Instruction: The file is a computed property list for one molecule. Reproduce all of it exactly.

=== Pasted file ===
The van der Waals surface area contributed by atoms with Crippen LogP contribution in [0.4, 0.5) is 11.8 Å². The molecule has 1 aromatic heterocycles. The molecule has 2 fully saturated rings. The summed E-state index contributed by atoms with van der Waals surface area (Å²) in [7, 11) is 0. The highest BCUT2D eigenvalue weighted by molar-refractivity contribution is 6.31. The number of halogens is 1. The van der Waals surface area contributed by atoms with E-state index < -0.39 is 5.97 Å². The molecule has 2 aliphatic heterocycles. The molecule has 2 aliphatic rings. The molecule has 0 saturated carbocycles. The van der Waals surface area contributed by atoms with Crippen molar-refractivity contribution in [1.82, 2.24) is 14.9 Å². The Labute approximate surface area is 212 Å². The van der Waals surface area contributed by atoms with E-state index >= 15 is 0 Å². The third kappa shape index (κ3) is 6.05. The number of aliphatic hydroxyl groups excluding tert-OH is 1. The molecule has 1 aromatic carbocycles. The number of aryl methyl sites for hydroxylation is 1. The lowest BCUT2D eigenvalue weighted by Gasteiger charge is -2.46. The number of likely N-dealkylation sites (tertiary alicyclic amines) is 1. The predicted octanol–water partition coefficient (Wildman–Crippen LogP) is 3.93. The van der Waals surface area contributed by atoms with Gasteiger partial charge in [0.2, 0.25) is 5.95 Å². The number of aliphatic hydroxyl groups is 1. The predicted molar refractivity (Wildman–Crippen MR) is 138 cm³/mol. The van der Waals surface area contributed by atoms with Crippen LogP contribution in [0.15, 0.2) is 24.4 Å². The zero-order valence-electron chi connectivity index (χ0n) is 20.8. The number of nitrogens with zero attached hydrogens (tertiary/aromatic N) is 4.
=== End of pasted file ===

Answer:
The van der Waals surface area contributed by atoms with Crippen LogP contribution in [0.4, 0.5) is 11.8 Å². The molecule has 1 aromatic heterocycles. The molecule has 2 fully saturated rings. The summed E-state index contributed by atoms with van der Waals surface area (Å²) in [7, 11) is 0. The highest BCUT2D eigenvalue weighted by molar-refractivity contribution is 6.31. The number of halogens is 1. The van der Waals surface area contributed by atoms with E-state index < -0.39 is 5.97 Å². The molecule has 2 aliphatic heterocycles. The molecule has 2 aliphatic rings. The molecule has 0 saturated carbocycles. The van der Waals surface area contributed by atoms with Crippen molar-refractivity contribution in [1.82, 2.24) is 14.9 Å². The Labute approximate surface area is 212 Å². The van der Waals surface area contributed by atoms with E-state index >= 15 is 0 Å². The third kappa shape index (κ3) is 6.05. The number of aliphatic hydroxyl groups excluding tert-OH is 1. The molecule has 1 aromatic carbocycles. The number of aryl methyl sites for hydroxylation is 1. The lowest BCUT2D eigenvalue weighted by Gasteiger charge is -2.46. The number of likely N-dealkylation sites (tertiary alicyclic amines) is 1. The predicted octanol–water partition coefficient (Wildman–Crippen LogP) is 3.93. The van der Waals surface area contributed by atoms with Gasteiger partial charge in [0.2, 0.25) is 5.95 Å². The number of aliphatic hydroxyl groups is 1. The predicted molar refractivity (Wildman–Crippen MR) is 138 cm³/mol. The van der Waals surface area contributed by atoms with Crippen LogP contribution in [0.15, 0.2) is 24.4 Å². The zero-order valence-electron chi connectivity index (χ0n) is 20.8. The number of nitrogens with zero attached hydrogens (tertiary/aromatic N) is 4.